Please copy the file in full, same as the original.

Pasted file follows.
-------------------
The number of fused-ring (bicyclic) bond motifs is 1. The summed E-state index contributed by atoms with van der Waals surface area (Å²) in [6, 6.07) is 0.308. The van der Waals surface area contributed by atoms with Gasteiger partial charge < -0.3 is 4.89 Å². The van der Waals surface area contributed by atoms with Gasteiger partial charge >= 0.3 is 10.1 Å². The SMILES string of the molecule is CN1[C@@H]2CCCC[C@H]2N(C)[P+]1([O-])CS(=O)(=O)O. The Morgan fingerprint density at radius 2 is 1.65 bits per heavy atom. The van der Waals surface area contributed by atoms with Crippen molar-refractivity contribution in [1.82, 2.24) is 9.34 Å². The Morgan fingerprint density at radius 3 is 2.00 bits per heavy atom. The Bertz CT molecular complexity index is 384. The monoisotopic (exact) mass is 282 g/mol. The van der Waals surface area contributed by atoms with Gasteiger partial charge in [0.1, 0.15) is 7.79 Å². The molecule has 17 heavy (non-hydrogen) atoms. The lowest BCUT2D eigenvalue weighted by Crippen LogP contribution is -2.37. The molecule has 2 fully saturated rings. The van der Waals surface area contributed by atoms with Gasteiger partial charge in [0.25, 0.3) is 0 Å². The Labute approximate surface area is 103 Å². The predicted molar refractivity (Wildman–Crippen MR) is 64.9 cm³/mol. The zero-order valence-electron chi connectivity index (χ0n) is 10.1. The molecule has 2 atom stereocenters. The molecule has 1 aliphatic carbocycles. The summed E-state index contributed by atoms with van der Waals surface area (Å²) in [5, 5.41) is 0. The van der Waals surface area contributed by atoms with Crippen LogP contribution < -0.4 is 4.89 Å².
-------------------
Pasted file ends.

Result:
The number of fused-ring (bicyclic) bond motifs is 1. The summed E-state index contributed by atoms with van der Waals surface area (Å²) in [6, 6.07) is 0.308. The van der Waals surface area contributed by atoms with Gasteiger partial charge < -0.3 is 4.89 Å². The van der Waals surface area contributed by atoms with Gasteiger partial charge >= 0.3 is 10.1 Å². The SMILES string of the molecule is CN1[C@@H]2CCCC[C@H]2N(C)[P+]1([O-])CS(=O)(=O)O. The Morgan fingerprint density at radius 2 is 1.65 bits per heavy atom. The van der Waals surface area contributed by atoms with Crippen molar-refractivity contribution in [1.82, 2.24) is 9.34 Å². The Morgan fingerprint density at radius 3 is 2.00 bits per heavy atom. The Bertz CT molecular complexity index is 384. The monoisotopic (exact) mass is 282 g/mol. The van der Waals surface area contributed by atoms with Gasteiger partial charge in [0.1, 0.15) is 7.79 Å². The molecule has 17 heavy (non-hydrogen) atoms. The lowest BCUT2D eigenvalue weighted by Crippen LogP contribution is -2.37. The molecule has 2 fully saturated rings. The van der Waals surface area contributed by atoms with Gasteiger partial charge in [0.25, 0.3) is 0 Å². The Labute approximate surface area is 103 Å². The predicted molar refractivity (Wildman–Crippen MR) is 64.9 cm³/mol. The zero-order valence-electron chi connectivity index (χ0n) is 10.1. The molecule has 2 atom stereocenters. The molecule has 1 aliphatic carbocycles. The summed E-state index contributed by atoms with van der Waals surface area (Å²) in [5, 5.41) is 0. The van der Waals surface area contributed by atoms with Crippen LogP contribution < -0.4 is 4.89 Å².